07 June 2005
Brussels, production set-up
Woke up about 2pm, opened the window then went back to bed for another hour. Along with the Hot Bath, being in bed is a place where I can sort things out and sometimes see solutions that begin to die when Im required to use any motor functions, or worse yet sit in front of a computer. The next couple of days are going to require a very great deal of energy and lateral thinking to produce a finished stadium show in a ludicrously short amount of time, so I doubled my chances of tapping hidden depths of inner genius by removing from the bed straight into said hot bath.
Compared to most stage productions (let alone productions of this scale) the initial construction time and rehearsal time is indeed very compressed. Bear in mind that we spent a month putting the indoor version of Vertigo together and youll realise that four or five days really isnt a great deal of time to create a show ten times the size. However, after last night I feel very confident about all of the elements that we have here and of course the band themselves are very well rehearsed after 28 shows. We are all keen to get more songs rehearsed and in the show, but its a great position to start from. It may be a lot more spontaneous than usual, but I think we will be able to capture the best elements of both a rock festival and a stadium spectacle.
A runner van came to pick me up to go into the stadium at 6pm. Its about a half hour drive and on the way I realised how hungry I was, not having eaten since 7pm yesterday. Time clock, body clock, circadian rhythms it all goes out of the window during production rehearsals.
Much had happened whilst I was asleep, including the construction of the ellipse / b-stage equivalent and some additional side ramps. The process of constructing something as vast and complex produces a momentum that is sometimes difficult to control and the construction of the b-stages is a case in point. The original design was to have two low curved runways coming out from the stage ending in circular stages bearing the target design. Apparently, some concern about crowd control had led to initiative being taken and some additional entry ways being added, then some more barricade added, then the height being raised to compensate for the alterations, then bridges being built, parts of the main stage being extended and so on and so on until what was once a gentle flowing series of curves had become the great wall of China. All of this had been done with the best of intentions but the result was baffling. Something clearly needs to be done, but I have decided not to engage with it yet. The band arrive tomorrow and will, I am sure, have much to say so I decided to focus my energy on the parts of the production that no-one else is thinking about, chiefly the process of turning a string of good looking scenes into a show.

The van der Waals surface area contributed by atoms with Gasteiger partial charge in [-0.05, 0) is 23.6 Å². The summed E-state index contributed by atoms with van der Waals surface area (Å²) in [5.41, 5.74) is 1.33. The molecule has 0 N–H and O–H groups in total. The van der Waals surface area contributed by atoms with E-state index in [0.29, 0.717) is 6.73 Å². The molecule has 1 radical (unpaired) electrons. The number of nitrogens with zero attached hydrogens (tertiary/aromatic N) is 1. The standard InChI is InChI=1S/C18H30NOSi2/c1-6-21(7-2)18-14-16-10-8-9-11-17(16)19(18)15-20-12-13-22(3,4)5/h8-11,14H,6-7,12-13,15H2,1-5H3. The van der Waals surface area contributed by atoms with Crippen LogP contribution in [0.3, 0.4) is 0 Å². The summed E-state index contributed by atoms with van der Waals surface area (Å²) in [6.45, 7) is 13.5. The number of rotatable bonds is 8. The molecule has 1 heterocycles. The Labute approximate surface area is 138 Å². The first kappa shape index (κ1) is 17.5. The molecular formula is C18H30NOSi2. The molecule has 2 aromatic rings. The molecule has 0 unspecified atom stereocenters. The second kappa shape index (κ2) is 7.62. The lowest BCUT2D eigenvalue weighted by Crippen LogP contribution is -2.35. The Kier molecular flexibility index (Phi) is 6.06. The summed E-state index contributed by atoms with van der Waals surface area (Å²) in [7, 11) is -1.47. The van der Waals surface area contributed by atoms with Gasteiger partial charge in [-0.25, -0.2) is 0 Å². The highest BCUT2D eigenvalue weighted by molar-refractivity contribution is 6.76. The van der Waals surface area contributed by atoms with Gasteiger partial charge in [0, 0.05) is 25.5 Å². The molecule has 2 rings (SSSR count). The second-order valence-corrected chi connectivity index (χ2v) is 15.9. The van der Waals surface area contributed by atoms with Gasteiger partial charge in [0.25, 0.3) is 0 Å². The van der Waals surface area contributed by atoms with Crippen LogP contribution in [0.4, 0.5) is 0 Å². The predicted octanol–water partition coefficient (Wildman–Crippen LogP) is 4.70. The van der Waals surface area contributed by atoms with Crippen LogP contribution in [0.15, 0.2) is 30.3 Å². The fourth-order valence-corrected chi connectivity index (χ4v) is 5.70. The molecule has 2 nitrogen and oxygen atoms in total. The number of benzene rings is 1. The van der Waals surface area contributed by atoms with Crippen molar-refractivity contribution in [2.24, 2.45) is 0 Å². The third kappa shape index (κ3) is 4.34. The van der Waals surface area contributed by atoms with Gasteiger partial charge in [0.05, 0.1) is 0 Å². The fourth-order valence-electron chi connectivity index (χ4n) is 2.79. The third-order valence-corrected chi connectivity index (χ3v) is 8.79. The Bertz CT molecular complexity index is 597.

Programming began again after dinner and the five of us sealed ourselves in our little oxygen tent out in the field. It was a cold night and by 4am it was near freezing out there. Programming, editing, lighting, making new video sequences, we got a lot done, but the colder it got, the slower progress seemed to be. We cranked up some T.Rex to keep the mood up, but by 6am it was fully light so there wasnt a great deal more that could be achieved. With the night crew of lighting, video and power, there were ten of us crammed in the seven passenger van to take the half hour drive back to the hotel. About half way back Raff says This is the warmest Ive been all night. You should do the programming in here tomorrow.